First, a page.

WASHINGTON - President Donald Trump has said he wants the United States back to normal and re-opened for business by Easter, April 12, despite the soaring coronavirus infection rate in the New York metropolitan area and warnings from public health experts that the worst is yet to come.
"You'll have packed churches all over our country. I think it would be a beautiful time," said Mr Trump at a Fox News town hall televised on on Tuesday (March 24). "I don't want the cure to be worse than the problem itself...you can destroy a country this way, by closing it down."
But he later softened his stance at an evening press briefing by saying that "large sections" of the country could be opened up instead of all of it. "My first priority is always the health and safety of the American people," said Mr Trump.
A growing number of states in America have closed non-essential businesses and ordered people to stay at home to slow the spread of the virus, leading to mass layoffs and distressed industries and bringing much of the economy to a grinding halt.
While the President does not have the last word on policy as states can determine much of their own, easing restrictions by Easter would create risks to the nation's health and markets, said analysts.
Not enough was known on immunity to the coronavirus, infection rates and transmission, and so there was just no way of knowing how successful Mr Trump's preference of targeted measures allowing more economic activity could be, said Eurasia Group analysts in a research note on Tuesday.
"Until those areas are filled in, the main risk is the biggest one - continued rise in fatalities. Obviously, this president and all members of his administration seek to avoid that. A concern, however, is that the president's increased reluctance to hear opposing views could lead to suboptimal policy," they wrote.
Even as the Trump administration weighed the tradeoffs of keeping restrictions in place, the World Health Organisation warned that the US had the potential to become the new epicentre of the coronavirus pandemic due to the "very large acceleration" in cases there.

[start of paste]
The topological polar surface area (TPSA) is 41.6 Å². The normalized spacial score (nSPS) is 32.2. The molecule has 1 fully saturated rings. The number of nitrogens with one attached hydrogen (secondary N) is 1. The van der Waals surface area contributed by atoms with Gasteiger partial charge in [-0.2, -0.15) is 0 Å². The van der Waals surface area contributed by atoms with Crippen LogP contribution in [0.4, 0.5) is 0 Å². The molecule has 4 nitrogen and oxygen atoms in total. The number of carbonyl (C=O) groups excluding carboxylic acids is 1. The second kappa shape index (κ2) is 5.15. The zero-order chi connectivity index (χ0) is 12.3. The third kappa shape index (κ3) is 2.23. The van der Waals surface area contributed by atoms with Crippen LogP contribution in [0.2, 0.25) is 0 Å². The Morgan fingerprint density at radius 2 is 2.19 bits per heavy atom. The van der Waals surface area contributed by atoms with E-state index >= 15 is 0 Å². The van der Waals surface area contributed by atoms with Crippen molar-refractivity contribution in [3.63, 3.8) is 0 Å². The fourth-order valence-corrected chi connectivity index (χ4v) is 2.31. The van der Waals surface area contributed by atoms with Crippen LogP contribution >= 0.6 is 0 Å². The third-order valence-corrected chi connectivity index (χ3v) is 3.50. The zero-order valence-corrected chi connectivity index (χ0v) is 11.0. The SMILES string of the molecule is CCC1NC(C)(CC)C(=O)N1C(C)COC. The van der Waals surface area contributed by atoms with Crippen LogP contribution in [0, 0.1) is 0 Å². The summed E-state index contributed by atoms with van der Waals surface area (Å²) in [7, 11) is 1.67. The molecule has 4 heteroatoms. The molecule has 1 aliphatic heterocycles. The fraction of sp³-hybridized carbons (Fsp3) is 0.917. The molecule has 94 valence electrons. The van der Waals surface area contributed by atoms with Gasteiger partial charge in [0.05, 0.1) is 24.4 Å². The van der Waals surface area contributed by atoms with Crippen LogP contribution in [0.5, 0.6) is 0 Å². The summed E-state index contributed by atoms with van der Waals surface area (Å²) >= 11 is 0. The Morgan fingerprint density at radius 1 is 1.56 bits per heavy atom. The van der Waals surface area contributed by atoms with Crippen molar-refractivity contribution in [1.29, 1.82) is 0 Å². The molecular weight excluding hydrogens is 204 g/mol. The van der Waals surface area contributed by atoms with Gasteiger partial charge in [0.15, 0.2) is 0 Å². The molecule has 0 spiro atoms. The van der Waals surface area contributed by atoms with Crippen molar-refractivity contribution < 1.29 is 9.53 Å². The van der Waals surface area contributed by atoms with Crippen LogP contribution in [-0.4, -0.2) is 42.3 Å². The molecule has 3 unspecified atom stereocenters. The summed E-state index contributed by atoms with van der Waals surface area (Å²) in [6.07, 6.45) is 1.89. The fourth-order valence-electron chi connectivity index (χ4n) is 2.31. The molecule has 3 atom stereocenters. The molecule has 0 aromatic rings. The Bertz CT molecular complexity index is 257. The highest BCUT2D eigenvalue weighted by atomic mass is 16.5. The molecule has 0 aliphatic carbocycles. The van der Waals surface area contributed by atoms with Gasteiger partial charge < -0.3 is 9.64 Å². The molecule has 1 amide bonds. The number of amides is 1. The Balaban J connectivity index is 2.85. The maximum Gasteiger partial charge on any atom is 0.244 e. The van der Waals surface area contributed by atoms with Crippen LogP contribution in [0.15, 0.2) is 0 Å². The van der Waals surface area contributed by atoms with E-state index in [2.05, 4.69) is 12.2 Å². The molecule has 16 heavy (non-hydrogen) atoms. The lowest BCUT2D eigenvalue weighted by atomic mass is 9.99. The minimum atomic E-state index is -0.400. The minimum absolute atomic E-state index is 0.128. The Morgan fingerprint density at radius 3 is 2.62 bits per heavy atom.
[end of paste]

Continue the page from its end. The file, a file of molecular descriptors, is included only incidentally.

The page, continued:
Top health officials said at Tuesday's press briefing that they were deeply concerned about the New York hotspot, urging everyone who recently left the metropolitan area to quarantine themselves for 14 days.
More than half - 56 per cent - of all the new confirmed coronavirus cases in the US are from the New York metropolitan area, and 31 per cent of all US patients who died are from the same region, said White House coronavirus response coordinator Deborah Birx.
About one in 1,000 people in the New York area are infected with the virus, about eight to 10 times higher than in other places, said National Institute of Allergy and Infectious Diseases head Anthony Fauci.
New York state has the highest number of cases in the US by far. It has 25,600 cases confirmed and at least 210 deaths, out of the country's more than 53,600 cases and nearly 700 deaths.
The city of New York is gearing up in preparation for an anticipated surge in patients, adding hospital beds and mobile testing sites as the state's governor Andrew Cuomo warned that the pandemic would peak in the next 14 to 21 days.
The state needs 40,000 intensive care unit beds with ventilators - much more than the 3,000 to 4,000 it currently had, Mr Cuomo said on Tuesday as he called on the federal government to send New York more ventilators from its stockpile.
If not, Mr Cuomo said: "You pick the 26,000 people who are going to die."
While business leaders publicly urged the government to consider lifting some restrictions, experts were alarmed at the prospect of easing off the brakes too early, even as they acknowledged the dilemma that policymakers faced.
The American Hospital Association, American Medical Association and American Nurses Association urged the American public to continue to stay home to buy time for physicians to get the necessary equipment and resources to combat the virus.
"Staying at home in this urgent moment is our best defense to turn the tide against Covid-19. Physicians, nurses and health care workers are staying at work for you. Please stay at home for us," they said in an open letter.
Center for Global Development senior policy fellow Jeremy Konyndyk on Twitter cited recent studies from Harvard University and the Imperial College of London, which used models to project that temporary one-off social distancing measures would delay, and not avert, a surge in cases.
"Lifting those measures before we are ready just puts us back at square one," he said.
"What the President is contemplating is truly dangerous. Even now, the situation developing in New York City seems on course to eclipse Wuhan and potentially northern Italy. Easing off the brakes too early just guarantees more US cities reaching that same point," he added.